The Protocol provision corresponding to Article 12.2, 5th sentence of Regulation No. 1082 is found in Article 4.3 of the Protocol.
There is no provision comparable to Article 12.2, 6th sentence of the Regulation in the Protocol.
Article 9.5 of the Protocol and Article 11.2, 7th sentence of the Regulation have equivalent scope.
According to the Protocol’s explanatory report, “the law to which [an ECG] may be subject” under Article 9.2 is not only the law of the headquarters State, but also the Protocol, the statutes of the grouping and, in so far as applicable to the ECG, the laws of the states to which its members belong.
The Regulation has no provision comparable to Article 9.2 of the Protocol.
The Regulation has no provision comparable to Article 9.3 of the Protocol. This is a useful point to make.
The rule laid down by Article 12.3 of Regulation No. 1082 is self-evident: states not members of a grouping remain outsiders where its activities are concerned.
The provision that would be the equivalent to
Article 15 of Regulation No. 1082 in respect of the ECG is implied by Article 10.2 of the Protocol.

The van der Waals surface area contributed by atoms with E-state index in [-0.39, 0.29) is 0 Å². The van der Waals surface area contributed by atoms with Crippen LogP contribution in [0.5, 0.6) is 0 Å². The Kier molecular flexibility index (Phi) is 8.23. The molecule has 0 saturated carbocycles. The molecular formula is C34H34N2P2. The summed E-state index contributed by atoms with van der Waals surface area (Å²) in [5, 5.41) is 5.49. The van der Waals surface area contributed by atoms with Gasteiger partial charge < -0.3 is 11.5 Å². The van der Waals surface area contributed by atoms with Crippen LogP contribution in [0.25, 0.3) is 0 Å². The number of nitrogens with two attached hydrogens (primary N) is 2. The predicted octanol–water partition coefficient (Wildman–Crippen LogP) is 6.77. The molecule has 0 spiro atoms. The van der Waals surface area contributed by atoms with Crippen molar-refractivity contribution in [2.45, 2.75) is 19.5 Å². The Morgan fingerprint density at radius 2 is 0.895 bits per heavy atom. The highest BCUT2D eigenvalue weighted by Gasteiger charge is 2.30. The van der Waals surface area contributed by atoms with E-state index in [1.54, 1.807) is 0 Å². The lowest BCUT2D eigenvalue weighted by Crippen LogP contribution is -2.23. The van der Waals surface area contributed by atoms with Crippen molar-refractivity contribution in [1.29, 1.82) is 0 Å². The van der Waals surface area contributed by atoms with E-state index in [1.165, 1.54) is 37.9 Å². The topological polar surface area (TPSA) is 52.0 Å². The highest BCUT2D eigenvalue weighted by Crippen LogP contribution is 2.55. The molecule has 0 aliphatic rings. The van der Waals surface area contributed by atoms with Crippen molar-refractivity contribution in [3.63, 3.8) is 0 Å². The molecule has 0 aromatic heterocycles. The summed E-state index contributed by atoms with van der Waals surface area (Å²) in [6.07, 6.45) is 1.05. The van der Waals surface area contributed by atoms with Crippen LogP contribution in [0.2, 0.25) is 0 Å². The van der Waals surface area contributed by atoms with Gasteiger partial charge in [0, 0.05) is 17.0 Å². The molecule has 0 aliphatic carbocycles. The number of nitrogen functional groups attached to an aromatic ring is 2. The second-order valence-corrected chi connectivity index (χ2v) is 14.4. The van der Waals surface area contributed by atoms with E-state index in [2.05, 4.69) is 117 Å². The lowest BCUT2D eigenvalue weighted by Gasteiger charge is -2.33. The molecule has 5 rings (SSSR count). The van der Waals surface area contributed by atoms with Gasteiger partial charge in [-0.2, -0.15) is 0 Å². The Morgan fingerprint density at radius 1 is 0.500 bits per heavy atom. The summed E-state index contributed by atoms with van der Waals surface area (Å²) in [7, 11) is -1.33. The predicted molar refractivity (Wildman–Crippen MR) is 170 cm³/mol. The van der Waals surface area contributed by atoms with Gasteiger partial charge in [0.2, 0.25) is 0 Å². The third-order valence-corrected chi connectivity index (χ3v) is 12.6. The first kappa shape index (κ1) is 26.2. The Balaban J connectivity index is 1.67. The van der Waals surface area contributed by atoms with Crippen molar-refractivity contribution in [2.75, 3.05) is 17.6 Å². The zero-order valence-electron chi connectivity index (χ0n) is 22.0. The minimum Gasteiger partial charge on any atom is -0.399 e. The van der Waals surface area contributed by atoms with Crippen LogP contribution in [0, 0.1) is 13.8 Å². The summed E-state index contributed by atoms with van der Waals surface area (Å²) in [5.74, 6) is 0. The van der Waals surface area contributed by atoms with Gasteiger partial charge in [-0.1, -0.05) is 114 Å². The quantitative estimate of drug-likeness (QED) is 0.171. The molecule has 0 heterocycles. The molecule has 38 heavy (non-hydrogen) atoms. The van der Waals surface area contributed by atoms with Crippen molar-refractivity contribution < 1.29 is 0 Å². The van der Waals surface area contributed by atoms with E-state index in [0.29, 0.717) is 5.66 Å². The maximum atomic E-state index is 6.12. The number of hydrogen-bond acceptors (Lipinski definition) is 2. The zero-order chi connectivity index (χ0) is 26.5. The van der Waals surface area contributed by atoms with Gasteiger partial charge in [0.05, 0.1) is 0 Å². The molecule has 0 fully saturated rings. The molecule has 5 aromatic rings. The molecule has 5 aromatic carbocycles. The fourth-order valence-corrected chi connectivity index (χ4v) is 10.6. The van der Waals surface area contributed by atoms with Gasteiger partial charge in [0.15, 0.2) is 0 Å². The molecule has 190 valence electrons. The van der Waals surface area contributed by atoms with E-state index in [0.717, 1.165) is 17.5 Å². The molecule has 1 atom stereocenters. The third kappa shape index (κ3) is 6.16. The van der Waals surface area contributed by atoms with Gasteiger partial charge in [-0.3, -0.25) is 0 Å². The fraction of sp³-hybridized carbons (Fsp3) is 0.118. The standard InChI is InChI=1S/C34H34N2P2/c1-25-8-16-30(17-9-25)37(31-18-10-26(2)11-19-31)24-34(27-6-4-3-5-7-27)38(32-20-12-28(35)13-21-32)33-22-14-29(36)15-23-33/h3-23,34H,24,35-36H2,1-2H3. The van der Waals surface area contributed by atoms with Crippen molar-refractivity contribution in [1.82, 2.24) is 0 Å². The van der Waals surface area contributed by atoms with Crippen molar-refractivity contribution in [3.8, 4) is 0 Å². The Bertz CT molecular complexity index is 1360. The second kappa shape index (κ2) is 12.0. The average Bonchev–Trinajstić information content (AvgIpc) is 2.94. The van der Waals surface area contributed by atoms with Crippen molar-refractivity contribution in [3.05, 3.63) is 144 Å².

Both Article 10.1 of the Protocol and Article 10.2 of Regulation No. 1082 assign jurisdiction to the courts of the headquarters state
“Community legislation on jurisdiction” (Regulation, Art. 15.2) probably refers to Chapter 2 of Council Regulation 44/2001 of 22 December 2000 on jurisdiction and the recognition and enforcement of judgments in civil and commercial matters.
Article 10.2 of the Protocol assigns jurisdiction to the courts of the state in which the third party effectively resides or has headquarters. However, it does not determine what the competent courts will be when the third party is resident or carries on activities in a non-member State of the Council of Europe.